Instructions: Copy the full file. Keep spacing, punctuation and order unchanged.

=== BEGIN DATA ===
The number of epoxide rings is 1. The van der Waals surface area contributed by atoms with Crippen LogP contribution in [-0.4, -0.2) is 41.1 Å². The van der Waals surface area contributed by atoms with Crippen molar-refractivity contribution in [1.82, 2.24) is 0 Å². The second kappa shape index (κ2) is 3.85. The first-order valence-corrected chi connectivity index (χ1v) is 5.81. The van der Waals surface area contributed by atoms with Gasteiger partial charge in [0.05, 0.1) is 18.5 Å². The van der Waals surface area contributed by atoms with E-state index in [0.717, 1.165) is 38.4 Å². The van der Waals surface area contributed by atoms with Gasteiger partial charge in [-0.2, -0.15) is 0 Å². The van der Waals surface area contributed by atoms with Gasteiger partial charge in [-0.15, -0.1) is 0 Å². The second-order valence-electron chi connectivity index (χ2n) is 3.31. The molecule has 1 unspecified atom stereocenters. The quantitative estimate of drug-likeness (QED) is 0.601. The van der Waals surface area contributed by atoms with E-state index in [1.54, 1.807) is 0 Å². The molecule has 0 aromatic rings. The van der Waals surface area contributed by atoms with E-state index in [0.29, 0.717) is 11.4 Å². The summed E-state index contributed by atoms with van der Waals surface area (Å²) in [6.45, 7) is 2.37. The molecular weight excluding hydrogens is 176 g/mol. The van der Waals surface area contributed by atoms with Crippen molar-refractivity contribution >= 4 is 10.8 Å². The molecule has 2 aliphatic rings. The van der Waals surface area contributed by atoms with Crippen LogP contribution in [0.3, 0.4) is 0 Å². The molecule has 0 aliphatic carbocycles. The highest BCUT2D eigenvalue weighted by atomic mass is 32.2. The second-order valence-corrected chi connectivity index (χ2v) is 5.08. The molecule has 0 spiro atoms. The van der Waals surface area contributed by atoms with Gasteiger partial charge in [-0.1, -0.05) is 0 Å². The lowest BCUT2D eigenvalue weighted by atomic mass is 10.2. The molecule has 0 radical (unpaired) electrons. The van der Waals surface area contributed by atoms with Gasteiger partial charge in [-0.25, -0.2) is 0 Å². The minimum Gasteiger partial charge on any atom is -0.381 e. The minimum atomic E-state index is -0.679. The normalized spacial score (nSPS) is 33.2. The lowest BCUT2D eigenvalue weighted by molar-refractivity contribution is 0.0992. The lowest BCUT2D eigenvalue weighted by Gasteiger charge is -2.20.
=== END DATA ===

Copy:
The number of epoxide rings is 1. The van der Waals surface area contributed by atoms with Crippen LogP contribution in [-0.4, -0.2) is 41.1 Å². The van der Waals surface area contributed by atoms with Crippen molar-refractivity contribution in [1.82, 2.24) is 0 Å². The second kappa shape index (κ2) is 3.85. The first-order valence-corrected chi connectivity index (χ1v) is 5.81. The van der Waals surface area contributed by atoms with Gasteiger partial charge in [0.05, 0.1) is 18.5 Å². The van der Waals surface area contributed by atoms with E-state index in [0.717, 1.165) is 38.4 Å². The van der Waals surface area contributed by atoms with Gasteiger partial charge in [-0.2, -0.15) is 0 Å². The van der Waals surface area contributed by atoms with Gasteiger partial charge in [-0.15, -0.1) is 0 Å². The second-order valence-electron chi connectivity index (χ2n) is 3.31. The molecule has 1 unspecified atom stereocenters. The quantitative estimate of drug-likeness (QED) is 0.601. The van der Waals surface area contributed by atoms with E-state index in [1.54, 1.807) is 0 Å². The molecule has 0 aromatic rings. The van der Waals surface area contributed by atoms with E-state index in [0.29, 0.717) is 11.4 Å². The summed E-state index contributed by atoms with van der Waals surface area (Å²) in [6.45, 7) is 2.37. The molecular weight excluding hydrogens is 176 g/mol. The van der Waals surface area contributed by atoms with Crippen molar-refractivity contribution >= 4 is 10.8 Å². The molecule has 2 aliphatic rings. The van der Waals surface area contributed by atoms with Crippen LogP contribution in [0.3, 0.4) is 0 Å². The molecule has 0 aliphatic carbocycles. The highest BCUT2D eigenvalue weighted by atomic mass is 32.2. The second-order valence-corrected chi connectivity index (χ2v) is 5.08. The molecule has 0 spiro atoms. The van der Waals surface area contributed by atoms with Gasteiger partial charge in [-0.1, -0.05) is 0 Å². The lowest BCUT2D eigenvalue weighted by atomic mass is 10.2. The molecule has 0 radical (unpaired) electrons. The van der Waals surface area contributed by atoms with Gasteiger partial charge in [-0.25, -0.2) is 0 Å². The minimum Gasteiger partial charge on any atom is -0.381 e. The minimum atomic E-state index is -0.679. The normalized spacial score (nSPS) is 33.2. The lowest BCUT2D eigenvalue weighted by molar-refractivity contribution is 0.0992. The lowest BCUT2D eigenvalue weighted by Gasteiger charge is -2.20.